Cyber, this is how Russia challenges Biden again

by Start Magazine editorial staff Cyber, this is how Russia challenges Biden again

The Russian hacker attack affected thousands of government computers and appeared to be aimed at acquiring data stored in the cloud. Trouble in sight for Microsoft and Amazon, writes the NYT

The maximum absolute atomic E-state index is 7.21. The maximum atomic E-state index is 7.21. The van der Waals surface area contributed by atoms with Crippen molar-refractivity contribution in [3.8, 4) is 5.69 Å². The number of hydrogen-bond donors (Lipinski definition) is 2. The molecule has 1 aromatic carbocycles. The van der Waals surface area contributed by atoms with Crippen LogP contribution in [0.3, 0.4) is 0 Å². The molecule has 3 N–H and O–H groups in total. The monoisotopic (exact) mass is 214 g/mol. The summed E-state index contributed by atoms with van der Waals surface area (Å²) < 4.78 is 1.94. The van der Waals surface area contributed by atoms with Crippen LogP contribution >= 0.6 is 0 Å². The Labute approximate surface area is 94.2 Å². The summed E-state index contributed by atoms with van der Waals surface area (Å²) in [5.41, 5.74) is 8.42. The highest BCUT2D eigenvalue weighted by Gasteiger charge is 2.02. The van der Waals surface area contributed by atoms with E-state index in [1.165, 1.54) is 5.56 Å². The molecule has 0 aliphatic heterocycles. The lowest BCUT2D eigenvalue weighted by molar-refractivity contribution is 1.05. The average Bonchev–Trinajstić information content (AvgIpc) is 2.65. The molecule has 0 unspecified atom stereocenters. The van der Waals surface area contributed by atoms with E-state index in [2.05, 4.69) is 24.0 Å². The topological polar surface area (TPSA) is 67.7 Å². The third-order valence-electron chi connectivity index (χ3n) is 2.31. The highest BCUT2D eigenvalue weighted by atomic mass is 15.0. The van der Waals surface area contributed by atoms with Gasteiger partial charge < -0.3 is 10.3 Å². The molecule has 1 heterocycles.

Russia's leading intelligence agency has launched another campaign to break into thousands of US government computers, also threatening companies and think-tanks. Microsoft officials and cybersecurity experts said last Sunday, just months after President Biden imposed sanctions on Moscow in response to a series of sophisticated spying operations Russia had conducted around the world. The New York Times writes about it. The new effort is "very large, and it is underway," Tom Burt, a top security officer at Microsoft, said in an interview. Government officials confirmed that the operation, apparently aimed at acquiring data stored in the cloud, appeared to come from the S.V.R., the Russian intelligence agency that was the first to enter the Democratic National Committee networks during the 2016 elections. While Microsoft insisted that the percentage of successful breaches was minimal, it did not provide enough information to accurately measure the severity of the theft. Earlier this year, the White House accused the S.V.R. for so-called SolarWinds hacking, a highly sophisticated attack to alter the software used by government agencies and the nation's largest corporations, giving the Russians wide access to 18,000 users. President Biden said the attack undermined confidence in the government’s core systems and swore retaliation for both the intrusion and election interference. But when he announced sanctions against Russian financial institutions and technology companies in April, he reduced the sentence. "I was clear with President Putin that we could go further, but I chose not to," Biden said at the time, after calling the Russian leader. “Now is the time for a de-escalation”. American officials insist that the type of attack reported by Microsoft falls into the category of the type of espionage that the great powers regularly conduct against each other. Still, the operation suggests that even as the two governments say they meet regularly to combat ransomware and other Internet-age threats, the weakening of networks continues apace in an accelerating arms race since the countries began. to seek information for Covid-19 vaccines and a variety of trade secrets. "The spies are going to spy," said John Hultquist, the vice president of intelligence analysis at Mandiant, the company that first detected the SolarWinds attack, at the Cipher Brief Threat Conference on Sea Island, where he many cyber experts and intelligence officials met. "But what we have learned from this is that the S.V.R., Which is very good, is not slowing down." It is not clear how successful the last campaign was. Microsoft said it had communicated to more than 600 organizations that approximately 23,000 attempts were made to break into their systems. but he also said he had detected only 20,500 targeted attacks by "all national state actors" in the past three years. Microsoft further stated that only a small percentage of the latest attempts were successful, but did not provide details or indicate how many of the organizations were compromised. American officials confirmed that the operation, which they consider routine espionage, took place. But they insisted that if it succeeded, it was Microsoft along with the other cloud service providers that had much of the responsibility. A senior administration official called the latest attacks "unsophisticated and routine operations that could have been avoided if cloud service providers had implemented basic cybersecurity practices." "We can do a lot of things," the official said, "but the responsibility for implementing simple cybersecurity practices to lock their - and by extension, our - digital doors lies with the private sector." Government officials have pushed to put more data in the cloud because it is much easier to secure the information there. Amazon manages the cloud contract of the C.I.A .; During the Trump administration, Microsoft won a huge contract to move Pentagon data to the cloud, even though the program was recently scrapped by the Biden administration in a lengthy legal dispute over how it was awarded. But the most recent attack by the Russians, experts said, was a prom remember that moving to the cloud is not a solution - especially if those administering cloud operations are using insufficient security. Microsoft said the attack focused on its "resellers", companies that customize the use of the cloud for businesses or academic institutions. Russian hackers apparently calculated that if they could infiltrate retailers, these companies would have high-level access to the data they wanted - whether it was government emails, defense technologies, or vaccine research. The Russian intelligence agency was "attempting to replicate the approach it used in past attacks by targeting organizations in the global information technology supply chain," Burt said. That supply chain is the main target of Russian government hackers - and increasingly, Chinese hackers, who are trying to replicate Russia's most successful techniques. In the SolarWinds case late last year, targeting the supply chain showed that Russian hackers had sneakily changed the computer code of the network management software used by companies and government agencies, surreptitiously injecting the corrupt code just as it was coming. shipped to 18,000 users. Once these users updated the new software version - as tens of millions of people update an iPhone every few weeks - the Russians suddenly had access to their entire network. In the latest attack, the S.V.R., known as a stealth operator in the cyber world, used techniques more similar to brute force. As described by Microsoft, the foray involved primarily deploying a huge database of stolen passwords in automated attacks designed to get Russian government hackers into Microsoft's cloud services. It's a messier and less efficient operation - and it would only work if some of Microsoft's cloud service resellers didn't enforce some of the cybersecurity practices the company demanded of them last year. Microsoft said in a blog post to be made public on Monday that it would do more to enforce its resellers' contractual obligations to put security measures in place. "What the Russians are looking for is systemic access," said Christopher Krebs, who headed the Cyber and Infrastructure Security Agency at the Department of Homeland Security until he was fired by Trump last year for claiming that the 2020 elections were handled honestly and without significant fraud. "They don't want to try to get into the accounts one by one." Federal officials say they are aggressively using President Biden's new authorities to protect the country from cyber threats, most notably by monitoring a large new international effort to stop ransomware gangs, many of which are based in Russia. With a new and much larger team of senior officials overseeing the government's cyber operations, Biden has been trying to enforce security changes that should make attacks like the most recent one much more difficult to pull off. In response to SolarWinds, the White House announced a series of deadlines for government agencies, and all contractors dealing with the federal government, to carry out a new round of safety practices that would make them more difficult targets for. Russian, Chinese, Iranian and North Korean hackers. These included basic steps such as a second method of authenticating who is entering an account, similar to how banks or credit card companies send a code to a cell phone or other device to ensure a stolen password is not used. But adherence to the new standards, even if improved, remains discontinuous. Companies often oppose government mandates or say that no set of regulations can meet the challenge of securing different types of computer networks. The administration's attempt to require companies to report violations of their systems to the government within 24 hours, or be subject to fines, has met with intense opposition from corporate lobbyists. (Extract from the foreign press review by Epr Comunicazione)